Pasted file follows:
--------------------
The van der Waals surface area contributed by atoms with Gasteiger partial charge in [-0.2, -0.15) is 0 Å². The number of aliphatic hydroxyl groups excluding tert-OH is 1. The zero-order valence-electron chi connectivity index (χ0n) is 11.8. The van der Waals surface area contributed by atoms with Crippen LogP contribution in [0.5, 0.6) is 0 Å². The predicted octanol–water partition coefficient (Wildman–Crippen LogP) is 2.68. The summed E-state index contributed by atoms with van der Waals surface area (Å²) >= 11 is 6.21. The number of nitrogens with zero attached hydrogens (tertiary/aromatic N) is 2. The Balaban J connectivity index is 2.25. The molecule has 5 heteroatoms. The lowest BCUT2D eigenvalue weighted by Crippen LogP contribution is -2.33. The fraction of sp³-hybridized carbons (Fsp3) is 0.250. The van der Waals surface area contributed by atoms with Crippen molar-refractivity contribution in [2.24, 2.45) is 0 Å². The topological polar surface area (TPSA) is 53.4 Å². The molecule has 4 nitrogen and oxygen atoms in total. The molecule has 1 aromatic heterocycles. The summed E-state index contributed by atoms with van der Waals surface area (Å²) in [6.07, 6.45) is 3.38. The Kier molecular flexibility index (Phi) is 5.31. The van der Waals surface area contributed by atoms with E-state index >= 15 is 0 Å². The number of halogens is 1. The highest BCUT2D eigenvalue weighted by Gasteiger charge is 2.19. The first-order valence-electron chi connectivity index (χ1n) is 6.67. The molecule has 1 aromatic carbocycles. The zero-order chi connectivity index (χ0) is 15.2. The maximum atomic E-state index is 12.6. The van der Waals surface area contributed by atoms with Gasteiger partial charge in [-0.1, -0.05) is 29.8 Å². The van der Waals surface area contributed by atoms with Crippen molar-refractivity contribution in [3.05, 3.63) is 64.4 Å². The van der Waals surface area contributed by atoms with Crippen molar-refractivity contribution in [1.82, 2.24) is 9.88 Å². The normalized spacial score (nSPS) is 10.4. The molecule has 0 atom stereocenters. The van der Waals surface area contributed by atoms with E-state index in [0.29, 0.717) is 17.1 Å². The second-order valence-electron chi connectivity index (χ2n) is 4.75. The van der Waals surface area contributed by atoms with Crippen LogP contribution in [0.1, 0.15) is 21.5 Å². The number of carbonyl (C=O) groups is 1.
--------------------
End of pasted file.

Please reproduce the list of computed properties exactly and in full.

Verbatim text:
The van der Waals surface area contributed by atoms with Gasteiger partial charge in [-0.2, -0.15) is 0 Å². The number of aliphatic hydroxyl groups excluding tert-OH is 1. The zero-order valence-electron chi connectivity index (χ0n) is 11.8. The van der Waals surface area contributed by atoms with Crippen LogP contribution in [0.5, 0.6) is 0 Å². The predicted octanol–water partition coefficient (Wildman–Crippen LogP) is 2.68. The summed E-state index contributed by atoms with van der Waals surface area (Å²) >= 11 is 6.21. The number of nitrogens with zero attached hydrogens (tertiary/aromatic N) is 2. The Balaban J connectivity index is 2.25. The molecule has 5 heteroatoms. The lowest BCUT2D eigenvalue weighted by Crippen LogP contribution is -2.33. The fraction of sp³-hybridized carbons (Fsp3) is 0.250. The van der Waals surface area contributed by atoms with Crippen molar-refractivity contribution in [2.24, 2.45) is 0 Å². The topological polar surface area (TPSA) is 53.4 Å². The molecule has 4 nitrogen and oxygen atoms in total. The molecule has 1 aromatic heterocycles. The summed E-state index contributed by atoms with van der Waals surface area (Å²) in [6.07, 6.45) is 3.38. The Kier molecular flexibility index (Phi) is 5.31. The van der Waals surface area contributed by atoms with E-state index >= 15 is 0 Å². The number of halogens is 1. The highest BCUT2D eigenvalue weighted by Gasteiger charge is 2.19. The first-order valence-electron chi connectivity index (χ1n) is 6.67. The molecule has 1 aromatic carbocycles. The zero-order chi connectivity index (χ0) is 15.2. The maximum atomic E-state index is 12.6. The van der Waals surface area contributed by atoms with Gasteiger partial charge in [-0.1, -0.05) is 29.8 Å². The van der Waals surface area contributed by atoms with Crippen molar-refractivity contribution in [3.05, 3.63) is 64.4 Å². The van der Waals surface area contributed by atoms with Crippen molar-refractivity contribution in [1.82, 2.24) is 9.88 Å². The normalized spacial score (nSPS) is 10.4. The molecule has 0 atom stereocenters. The van der Waals surface area contributed by atoms with E-state index in [0.29, 0.717) is 17.1 Å². The second-order valence-electron chi connectivity index (χ2n) is 4.75. The van der Waals surface area contributed by atoms with Crippen LogP contribution in [0.1, 0.15) is 21.5 Å². The number of carbonyl (C=O) groups is 1.